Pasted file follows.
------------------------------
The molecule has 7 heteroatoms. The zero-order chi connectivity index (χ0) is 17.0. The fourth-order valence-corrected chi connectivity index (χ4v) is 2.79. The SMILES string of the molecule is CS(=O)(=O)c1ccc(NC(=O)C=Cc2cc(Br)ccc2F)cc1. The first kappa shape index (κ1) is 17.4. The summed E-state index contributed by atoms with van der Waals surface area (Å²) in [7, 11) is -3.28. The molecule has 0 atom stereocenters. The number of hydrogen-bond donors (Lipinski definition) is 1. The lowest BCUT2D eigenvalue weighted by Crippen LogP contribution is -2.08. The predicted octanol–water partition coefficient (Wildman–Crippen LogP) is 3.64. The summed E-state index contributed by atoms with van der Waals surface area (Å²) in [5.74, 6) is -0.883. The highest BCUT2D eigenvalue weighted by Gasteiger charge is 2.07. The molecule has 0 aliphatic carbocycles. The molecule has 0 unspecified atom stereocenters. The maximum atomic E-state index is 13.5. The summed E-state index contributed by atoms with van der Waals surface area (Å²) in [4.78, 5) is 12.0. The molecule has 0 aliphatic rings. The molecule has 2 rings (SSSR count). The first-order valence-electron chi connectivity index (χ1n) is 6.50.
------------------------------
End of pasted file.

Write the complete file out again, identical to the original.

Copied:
The molecule has 7 heteroatoms. The zero-order chi connectivity index (χ0) is 17.0. The fourth-order valence-corrected chi connectivity index (χ4v) is 2.79. The SMILES string of the molecule is CS(=O)(=O)c1ccc(NC(=O)C=Cc2cc(Br)ccc2F)cc1. The first kappa shape index (κ1) is 17.4. The summed E-state index contributed by atoms with van der Waals surface area (Å²) in [7, 11) is -3.28. The molecule has 0 atom stereocenters. The number of hydrogen-bond donors (Lipinski definition) is 1. The lowest BCUT2D eigenvalue weighted by Crippen LogP contribution is -2.08. The predicted octanol–water partition coefficient (Wildman–Crippen LogP) is 3.64. The summed E-state index contributed by atoms with van der Waals surface area (Å²) in [5.74, 6) is -0.883. The highest BCUT2D eigenvalue weighted by Gasteiger charge is 2.07. The molecule has 0 aliphatic carbocycles. The molecule has 0 unspecified atom stereocenters. The maximum atomic E-state index is 13.5. The summed E-state index contributed by atoms with van der Waals surface area (Å²) in [4.78, 5) is 12.0. The molecule has 0 aliphatic rings. The molecule has 2 rings (SSSR count). The first-order valence-electron chi connectivity index (χ1n) is 6.50.